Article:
If you are carrying identical twins, chances are you will of been told about twin-twin transfusion syndrome (TTTS).
TTTS is a rare, but very serious condition/disease of the placenta that can affect 10-15% of pregnancies where identical twins share a placenta (monochorionic twins). Without treatment, this condition can be fatal for one or both twins.
When identical twins share a placenta, sometimes abnormal blood vessels form in the placenta, this disrupts the flow of blood between the twins. The distribution of blood becomes unbalanced. One twin will receive less blood than the other twin- who is receiving too much.
The twin who receives less blood is called a ‘donor’. Risks include dehydration, reduced urine output, low amniotic fluid which results in poor fetal growth. The twin who is receiving too much blood is called the ‘recipient’. The recipient is also at risk- their system is completely overwhelmed by the extra fluid, and blood, they produce too much urine, resulting in increased amniotic fluid levels. The prospect of heart failure is a possibility due to the strain on the heart from the excess fluid.
Fetal surgery is sometimes required.
THESE incredible pictures show identical twin boys inside the womb at just 22 weeks old.
Detailed facial features and nails growing on their toes can clearly be seen on the photographs, which were taken by surgeons who had to operate before the twins were even born.
For Sarah and Dan Maund, it was a rare chance to see their unborn twins and something most parents will never witness. Far more detailed than a normal sonographer’s scan, the twins’ features can clearly be seen on the photographs.
But the adorable pictures were also a stark reminder that their little boys’ lives were in severe danger. The photographs were taken during laser ablation surgery to treat TTTS (twin to twin transfusion syndrome). They’ve now been released to raise awareness of the condition and encourage people to donate to https://www.justgiving.com/fundraising/TTTSAppeal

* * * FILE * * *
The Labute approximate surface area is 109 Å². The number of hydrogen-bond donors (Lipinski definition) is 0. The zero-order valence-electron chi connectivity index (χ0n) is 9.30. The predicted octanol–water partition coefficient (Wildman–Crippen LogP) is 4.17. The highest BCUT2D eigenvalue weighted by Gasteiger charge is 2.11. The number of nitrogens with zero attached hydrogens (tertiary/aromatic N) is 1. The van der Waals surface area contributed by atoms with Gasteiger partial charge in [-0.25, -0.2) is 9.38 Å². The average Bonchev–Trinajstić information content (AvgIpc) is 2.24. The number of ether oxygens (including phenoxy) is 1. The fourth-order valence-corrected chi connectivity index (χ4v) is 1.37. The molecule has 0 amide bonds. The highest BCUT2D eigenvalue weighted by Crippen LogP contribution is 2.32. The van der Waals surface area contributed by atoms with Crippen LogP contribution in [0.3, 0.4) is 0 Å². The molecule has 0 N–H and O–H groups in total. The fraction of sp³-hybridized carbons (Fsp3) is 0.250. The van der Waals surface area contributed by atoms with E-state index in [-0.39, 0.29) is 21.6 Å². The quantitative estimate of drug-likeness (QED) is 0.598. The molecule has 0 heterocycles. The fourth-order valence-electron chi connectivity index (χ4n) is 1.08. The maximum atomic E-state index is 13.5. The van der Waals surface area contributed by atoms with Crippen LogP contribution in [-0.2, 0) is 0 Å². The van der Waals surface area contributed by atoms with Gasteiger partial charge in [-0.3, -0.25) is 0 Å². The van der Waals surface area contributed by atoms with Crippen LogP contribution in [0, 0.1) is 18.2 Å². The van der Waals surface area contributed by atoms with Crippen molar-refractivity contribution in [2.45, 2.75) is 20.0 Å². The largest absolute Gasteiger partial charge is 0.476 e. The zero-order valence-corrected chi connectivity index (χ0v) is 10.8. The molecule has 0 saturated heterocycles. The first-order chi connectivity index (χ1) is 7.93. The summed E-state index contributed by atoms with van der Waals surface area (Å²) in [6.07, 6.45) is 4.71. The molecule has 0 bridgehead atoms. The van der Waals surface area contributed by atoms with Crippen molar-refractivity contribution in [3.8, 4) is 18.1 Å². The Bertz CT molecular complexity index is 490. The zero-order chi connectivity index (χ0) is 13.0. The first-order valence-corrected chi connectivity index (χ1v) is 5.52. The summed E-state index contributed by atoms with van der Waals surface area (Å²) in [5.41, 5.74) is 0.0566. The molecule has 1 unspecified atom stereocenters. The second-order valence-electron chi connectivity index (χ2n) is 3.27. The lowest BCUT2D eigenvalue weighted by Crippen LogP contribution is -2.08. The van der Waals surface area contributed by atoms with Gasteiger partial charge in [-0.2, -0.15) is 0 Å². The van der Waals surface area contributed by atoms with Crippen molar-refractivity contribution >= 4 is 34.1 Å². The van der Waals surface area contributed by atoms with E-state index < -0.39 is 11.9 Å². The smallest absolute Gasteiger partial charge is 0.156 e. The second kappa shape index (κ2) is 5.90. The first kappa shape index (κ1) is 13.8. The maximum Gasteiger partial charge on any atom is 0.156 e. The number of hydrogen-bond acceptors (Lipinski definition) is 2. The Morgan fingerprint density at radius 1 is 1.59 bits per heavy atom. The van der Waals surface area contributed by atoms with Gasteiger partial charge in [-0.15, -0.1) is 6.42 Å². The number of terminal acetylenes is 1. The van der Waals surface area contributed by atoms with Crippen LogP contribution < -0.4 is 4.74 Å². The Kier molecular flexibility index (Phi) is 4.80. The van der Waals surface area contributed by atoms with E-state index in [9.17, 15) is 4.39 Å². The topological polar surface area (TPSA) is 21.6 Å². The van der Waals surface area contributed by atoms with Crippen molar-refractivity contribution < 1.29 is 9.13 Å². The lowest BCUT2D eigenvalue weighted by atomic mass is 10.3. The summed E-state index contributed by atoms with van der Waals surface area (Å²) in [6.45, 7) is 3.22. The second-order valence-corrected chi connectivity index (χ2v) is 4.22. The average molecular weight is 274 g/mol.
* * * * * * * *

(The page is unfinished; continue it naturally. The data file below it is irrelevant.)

TTTS affects identical twins who share a placenta. It can be fatal to one or to both twins or leave one or both twins with disabilities. Laser ablation is often the best way to treat it, but can be a risky procedure.
“I was just blown away when I saw the pictures for the first time,” said Sarah, 35. “But I knew it was bittersweet – we saw these amazing photographs that most parents will never have the opportunity to see. But at the same time, we were still under admission at the hospital and they were still really concerned about the twins.”
The photographs were taken by surgeon and multiple births expert Professor Basky Thilaganathan at St George’s Hospital in London.
He said: “I don’t think all laser ablation surgeons do this, but I think it’s nice to save the photographs and video for the families so that they can see their babies. Sadly for some families, this will be the only chance they get to see them alive, as not all TTTS twins will survive to full term.”
Sarah was under a local anaesthetic, had a relaxant to calm her and was laid flat when they were taken, so she only saw them a few weeks later when Professor Thilaganathan gave the couple a memory stick for them to keep. But her husband Dan was in theatre with her and saw the images on the screen.
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Dan, 34, said: “I watched the whole thing on the monitor – it was amazing. The images were so clear, they were like a normal photograph. I saw Basky putting the camera into Sarah’s womb too.”
TTTS occurs in about 10-15% of monochorionic (identical) twin pregnancies. If left untreated, 90% of these babies will die. Even with treatment, there is only up to a 70% chance of both babies surviving.